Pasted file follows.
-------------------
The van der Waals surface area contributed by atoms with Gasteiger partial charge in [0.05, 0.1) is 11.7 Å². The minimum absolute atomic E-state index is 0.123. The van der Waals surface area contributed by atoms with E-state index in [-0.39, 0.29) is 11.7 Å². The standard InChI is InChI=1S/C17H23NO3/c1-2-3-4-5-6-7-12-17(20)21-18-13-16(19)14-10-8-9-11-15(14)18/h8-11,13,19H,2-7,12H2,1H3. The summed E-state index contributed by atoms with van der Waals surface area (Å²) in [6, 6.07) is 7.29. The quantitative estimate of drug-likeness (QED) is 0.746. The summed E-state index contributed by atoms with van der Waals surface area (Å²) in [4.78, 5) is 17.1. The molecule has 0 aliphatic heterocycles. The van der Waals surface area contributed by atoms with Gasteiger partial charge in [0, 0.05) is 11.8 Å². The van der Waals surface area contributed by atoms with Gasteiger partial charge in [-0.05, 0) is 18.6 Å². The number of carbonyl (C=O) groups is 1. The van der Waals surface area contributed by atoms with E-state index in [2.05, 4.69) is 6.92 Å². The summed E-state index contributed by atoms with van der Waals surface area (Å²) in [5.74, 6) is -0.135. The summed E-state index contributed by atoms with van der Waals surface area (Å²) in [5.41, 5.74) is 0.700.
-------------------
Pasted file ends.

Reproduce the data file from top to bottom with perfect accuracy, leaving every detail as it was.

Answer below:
The van der Waals surface area contributed by atoms with Gasteiger partial charge in [0.05, 0.1) is 11.7 Å². The minimum absolute atomic E-state index is 0.123. The van der Waals surface area contributed by atoms with E-state index in [-0.39, 0.29) is 11.7 Å². The standard InChI is InChI=1S/C17H23NO3/c1-2-3-4-5-6-7-12-17(20)21-18-13-16(19)14-10-8-9-11-15(14)18/h8-11,13,19H,2-7,12H2,1H3. The summed E-state index contributed by atoms with van der Waals surface area (Å²) in [6, 6.07) is 7.29. The quantitative estimate of drug-likeness (QED) is 0.746. The summed E-state index contributed by atoms with van der Waals surface area (Å²) in [4.78, 5) is 17.1. The molecule has 0 aliphatic heterocycles. The van der Waals surface area contributed by atoms with Gasteiger partial charge in [0, 0.05) is 11.8 Å². The van der Waals surface area contributed by atoms with Gasteiger partial charge in [-0.05, 0) is 18.6 Å². The number of carbonyl (C=O) groups is 1. The van der Waals surface area contributed by atoms with E-state index in [2.05, 4.69) is 6.92 Å². The summed E-state index contributed by atoms with van der Waals surface area (Å²) in [5.74, 6) is -0.135. The summed E-state index contributed by atoms with van der Waals surface area (Å²) in [5.41, 5.74) is 0.700.